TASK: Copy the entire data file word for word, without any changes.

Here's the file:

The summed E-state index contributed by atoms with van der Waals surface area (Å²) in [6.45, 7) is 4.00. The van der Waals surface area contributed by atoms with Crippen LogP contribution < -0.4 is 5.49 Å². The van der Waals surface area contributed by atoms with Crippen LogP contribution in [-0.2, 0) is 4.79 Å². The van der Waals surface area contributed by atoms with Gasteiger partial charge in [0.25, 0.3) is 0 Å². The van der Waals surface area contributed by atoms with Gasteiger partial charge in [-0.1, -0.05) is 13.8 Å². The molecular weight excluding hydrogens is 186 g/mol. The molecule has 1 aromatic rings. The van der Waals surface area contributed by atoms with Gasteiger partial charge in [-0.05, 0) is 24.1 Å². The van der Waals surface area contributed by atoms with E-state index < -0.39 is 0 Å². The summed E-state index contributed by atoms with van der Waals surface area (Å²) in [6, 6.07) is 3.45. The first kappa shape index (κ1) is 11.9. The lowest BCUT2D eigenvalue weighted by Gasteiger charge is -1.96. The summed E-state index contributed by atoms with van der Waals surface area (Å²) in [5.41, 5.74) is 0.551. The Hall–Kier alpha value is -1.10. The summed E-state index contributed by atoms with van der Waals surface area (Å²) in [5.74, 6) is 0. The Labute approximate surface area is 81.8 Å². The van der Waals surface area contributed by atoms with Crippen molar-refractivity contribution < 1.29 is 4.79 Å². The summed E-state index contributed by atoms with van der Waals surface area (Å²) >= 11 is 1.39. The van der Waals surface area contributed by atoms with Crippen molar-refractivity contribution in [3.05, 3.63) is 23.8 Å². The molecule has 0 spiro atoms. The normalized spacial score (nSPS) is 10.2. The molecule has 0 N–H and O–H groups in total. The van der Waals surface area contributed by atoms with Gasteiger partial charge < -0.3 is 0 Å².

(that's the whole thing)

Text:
The summed E-state index contributed by atoms with van der Waals surface area (Å²) in [6.45, 7) is 4.00. The van der Waals surface area contributed by atoms with Crippen LogP contribution < -0.4 is 5.49 Å². The van der Waals surface area contributed by atoms with Crippen LogP contribution in [-0.2, 0) is 4.79 Å². The van der Waals surface area contributed by atoms with Gasteiger partial charge in [0.25, 0.3) is 0 Å². The van der Waals surface area contributed by atoms with Gasteiger partial charge in [-0.1, -0.05) is 13.8 Å². The molecular weight excluding hydrogens is 186 g/mol. The molecule has 1 aromatic rings. The van der Waals surface area contributed by atoms with Gasteiger partial charge in [-0.05, 0) is 24.1 Å². The van der Waals surface area contributed by atoms with E-state index < -0.39 is 0 Å². The summed E-state index contributed by atoms with van der Waals surface area (Å²) in [6, 6.07) is 3.45. The first kappa shape index (κ1) is 11.9. The lowest BCUT2D eigenvalue weighted by Gasteiger charge is -1.96. The summed E-state index contributed by atoms with van der Waals surface area (Å²) in [5.41, 5.74) is 0.551. The Hall–Kier alpha value is -1.10. The summed E-state index contributed by atoms with van der Waals surface area (Å²) in [5.74, 6) is 0. The Labute approximate surface area is 81.8 Å². The van der Waals surface area contributed by atoms with Crippen molar-refractivity contribution < 1.29 is 4.79 Å². The summed E-state index contributed by atoms with van der Waals surface area (Å²) >= 11 is 1.39. The van der Waals surface area contributed by atoms with Crippen molar-refractivity contribution in [3.05, 3.63) is 23.8 Å². The molecule has 0 spiro atoms. The normalized spacial score (nSPS) is 10.2. The molecule has 0 N–H and O–H groups in total. The van der Waals surface area contributed by atoms with Gasteiger partial charge < -0.3 is 0 Å².